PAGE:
The Kuznicki family didn’t just operate a copper still out of their basement and sell the alcohol around town: they also owned and operated Kuznicki’s Restaurant and Hotel on South Roberts Street. Known to the locals as Kuznicki’s Bar, Michael and Victoria (Drag) Kuznicki served traditional Polish dishes, fish fry on Friday’s during Lent and the classic Buffalo beef-on-weck sandwich to customers. Everyone would meet up at Kuznicki’s Bar after a long day at work to drink a few beers, to watch the game and to place bets on the horse races downtown. Kuznicki’s hosted annual New Years’ Eve parties and hired local musicians to play shows on the weekends; Michael and Victoria also held political campaign rallies at the bar, and their employees formed a baseball team and played other restaurants’ teams around town.

Michael and Victoria died in 1950 and 1955, respectively, and the bar was passed down to their eldest son, Michael. Michael and his wife kept the bar in operation into the 1970s: as a little girl, my mom remembers going to the family bar with her dad, changing the songs on the jukebox in the corner of the room and hiding the ash trays behind the booths while her dad and her great uncles talked about work and politics over a few pints. By the 1980s, though, Michael had sold the bar to another aspiring entrepreneur; today, the former Kuznicki’s Bar is a dilapidated and abandoned building on the corner of South Roberts Road. But the memories of good times at Kuznicki’s still live on: a year ago, while taking a plane home from Buffalo to Charlotte, I sat next to a woman who clearly recalled the Kuznicki family, the family bar and drinking beers there with her friends on Friday nights.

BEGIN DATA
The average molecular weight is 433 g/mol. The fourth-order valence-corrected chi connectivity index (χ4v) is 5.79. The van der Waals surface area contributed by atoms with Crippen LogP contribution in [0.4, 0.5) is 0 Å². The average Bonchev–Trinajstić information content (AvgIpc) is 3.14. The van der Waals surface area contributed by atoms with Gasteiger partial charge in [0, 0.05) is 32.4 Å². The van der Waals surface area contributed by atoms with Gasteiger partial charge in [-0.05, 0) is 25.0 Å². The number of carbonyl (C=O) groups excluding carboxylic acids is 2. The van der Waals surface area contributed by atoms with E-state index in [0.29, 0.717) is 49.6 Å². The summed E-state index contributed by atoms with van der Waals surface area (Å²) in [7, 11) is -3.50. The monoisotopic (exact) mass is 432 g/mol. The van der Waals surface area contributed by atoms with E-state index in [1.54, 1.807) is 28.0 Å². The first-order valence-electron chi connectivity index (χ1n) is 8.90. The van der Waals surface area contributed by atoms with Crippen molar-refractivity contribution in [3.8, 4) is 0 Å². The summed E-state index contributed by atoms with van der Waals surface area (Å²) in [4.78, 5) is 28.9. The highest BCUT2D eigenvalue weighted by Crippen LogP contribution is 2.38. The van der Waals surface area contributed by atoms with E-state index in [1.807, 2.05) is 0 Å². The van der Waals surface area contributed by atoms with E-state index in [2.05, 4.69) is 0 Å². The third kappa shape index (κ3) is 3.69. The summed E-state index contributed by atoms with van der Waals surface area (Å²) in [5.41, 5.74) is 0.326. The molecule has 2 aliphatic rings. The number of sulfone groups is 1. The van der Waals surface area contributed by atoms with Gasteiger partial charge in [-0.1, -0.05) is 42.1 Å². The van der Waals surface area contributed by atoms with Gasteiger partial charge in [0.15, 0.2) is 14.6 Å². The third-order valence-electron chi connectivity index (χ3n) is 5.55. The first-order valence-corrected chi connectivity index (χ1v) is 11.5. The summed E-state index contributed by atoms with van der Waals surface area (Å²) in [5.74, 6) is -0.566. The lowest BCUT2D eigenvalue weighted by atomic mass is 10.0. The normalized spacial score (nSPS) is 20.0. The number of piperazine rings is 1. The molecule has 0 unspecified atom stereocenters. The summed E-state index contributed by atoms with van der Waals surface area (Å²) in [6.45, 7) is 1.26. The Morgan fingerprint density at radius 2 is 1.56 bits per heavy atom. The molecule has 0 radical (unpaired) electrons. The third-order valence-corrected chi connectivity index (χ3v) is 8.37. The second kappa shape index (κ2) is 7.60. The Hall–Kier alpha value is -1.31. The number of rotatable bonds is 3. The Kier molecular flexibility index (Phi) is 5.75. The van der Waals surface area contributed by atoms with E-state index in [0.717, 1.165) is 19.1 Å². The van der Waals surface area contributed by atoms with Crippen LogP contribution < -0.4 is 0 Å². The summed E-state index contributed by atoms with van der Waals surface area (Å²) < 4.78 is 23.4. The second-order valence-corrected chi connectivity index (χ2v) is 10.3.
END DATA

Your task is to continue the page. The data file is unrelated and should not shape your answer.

Kuznicki’s Bar, 2018

Chautauqua AmusementsChautauqua Amusement Co.

Stanley Kuznicki was the youngest son of Michael and Victoria (Drag) Kuznicki of Kuznicki’s Bar in Dunkirk. After Stanley returned from serving in the United States Army during World War II, he married Blanche Burlett and  founded Chautauqua Amusement Company, Inc., in Dunkirk with a few friends. Chautauqua Amusements, according to my grandfather, rented jukeboxes, cigarette machines, slot machines, pool tables, shuffleboards, record players and bowling machines to local bars and restaurants for short-term parties or long-term installation. Stanley also worked at Kuznicki’s, and he gave some of his jukeboxes, cigarette machines and pool tables to his parents and his older brother for the bar for free. You could often find him at the bar after work with a cigarette in one hand and a beer in the other, and he was always up for telling a family story or two. 

11 thoughts on “Family Businesses: Cakes, Candy &…Moonshine?

  1. The cakes are beautiful – way too pretty to be eaten! I bet the cakes are really popular sellers. My grandparents owned a meat market and my great grandmother ran a shop selling ladies’ accessories. Aren’t we lucky to know about their business ventures?

    Liked by 1 person

    1. One of my ancestors was the manager of a local grocery’s meat department, and another sewed women’s clothing in a factory—really similar! Very lucky to know so much about their businesses/professions, you’re right! (And thanks—I’m not just saying this because she’s family, they really do taste amazing!)

      Liked by 1 person

    1. Great to meet you! My great-grandfather was Thomas, one of Michael’s younger brothers; did you know my grandfather, Thomas, Jr.? I’ll ask Gramps if he remembers you–hope to keep in touch, and thanks for reading!